Document Type


Journal/Book Title/Conference

Perspectives on Behavior Science

Author ORCID Identifier

Timothy A. Slocum

Sarah E. Pinkelman

P. Raymond Joslyn

Beverly Nichols






Springer Cham

Publication Date


First Page


Last Page


Creative Commons License

Creative Commons Attribution 4.0 License
This work is licensed under a Creative Commons Attribution 4.0 License.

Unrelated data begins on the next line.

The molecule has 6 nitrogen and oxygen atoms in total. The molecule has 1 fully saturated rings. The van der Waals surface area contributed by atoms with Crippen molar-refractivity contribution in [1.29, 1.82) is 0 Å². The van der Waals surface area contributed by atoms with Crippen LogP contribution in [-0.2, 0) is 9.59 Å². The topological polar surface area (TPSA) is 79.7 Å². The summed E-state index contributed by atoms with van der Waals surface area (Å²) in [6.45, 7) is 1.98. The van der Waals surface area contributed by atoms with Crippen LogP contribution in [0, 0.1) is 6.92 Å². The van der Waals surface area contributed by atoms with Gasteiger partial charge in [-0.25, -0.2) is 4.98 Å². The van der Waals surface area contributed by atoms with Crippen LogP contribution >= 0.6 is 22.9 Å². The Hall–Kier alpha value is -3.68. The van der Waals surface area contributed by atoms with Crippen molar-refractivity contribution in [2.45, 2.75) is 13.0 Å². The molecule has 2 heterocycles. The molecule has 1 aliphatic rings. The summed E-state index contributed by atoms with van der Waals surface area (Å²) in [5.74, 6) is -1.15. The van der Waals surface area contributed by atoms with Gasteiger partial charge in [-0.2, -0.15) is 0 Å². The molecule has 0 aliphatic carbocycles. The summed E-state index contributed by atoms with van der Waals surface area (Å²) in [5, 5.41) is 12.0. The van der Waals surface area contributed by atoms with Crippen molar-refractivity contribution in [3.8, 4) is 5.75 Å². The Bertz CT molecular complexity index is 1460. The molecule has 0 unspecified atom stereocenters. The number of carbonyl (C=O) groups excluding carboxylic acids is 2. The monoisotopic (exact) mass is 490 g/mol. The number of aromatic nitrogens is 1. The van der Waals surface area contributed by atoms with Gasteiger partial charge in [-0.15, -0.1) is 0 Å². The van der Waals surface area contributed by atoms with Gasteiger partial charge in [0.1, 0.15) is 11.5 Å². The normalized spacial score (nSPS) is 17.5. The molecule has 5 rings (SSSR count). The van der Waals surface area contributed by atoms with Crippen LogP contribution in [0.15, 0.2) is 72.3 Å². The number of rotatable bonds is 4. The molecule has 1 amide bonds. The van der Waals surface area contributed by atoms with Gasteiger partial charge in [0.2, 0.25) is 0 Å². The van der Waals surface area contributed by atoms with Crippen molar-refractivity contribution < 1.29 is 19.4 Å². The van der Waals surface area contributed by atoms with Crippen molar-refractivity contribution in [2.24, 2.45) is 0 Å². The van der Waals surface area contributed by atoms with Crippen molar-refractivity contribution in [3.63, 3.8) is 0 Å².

Multiple baseline designs—both concurrent and nonconcurrent—are the predominant experimental design in modern applied behavior analytic research and are increasingly employed in other disciplines. In the past, there was significant controversy regarding the relative vigor of concurrent and nonconcurrent multiple baseline designs. The consensus in recent textbooks and methodological papers is that nonconcurrent designs are less rigorous than concurrent designs because of their presumed limited ability to address the threat of coincidental events (i.e., history). This skepticism of nonconcurrent designs stems from an emphasis on the importance of across-tier comparisons and relatively low importance placed on replicated within-tier comparisons for addressing threats to internal validity and establishing experimental control. In this article, we argue that the primary reliance on across-tier comparisons and the resulting deprecation of nonconcurrent designs are not well-justified. In this article, we first define multiple baseline designs, describe common threats to internal validity, and delineate the two bases for controlling these threats. Second, we briefly summarize historical methodological writing and current textbook treatment of these designs. Third, we explore how concurrent and nonconcurrent multiple baselines address each of the main threats to internal validity. Finally, we make recommendations for rigorous use, reporting, and evaluation of multiple baseline designs.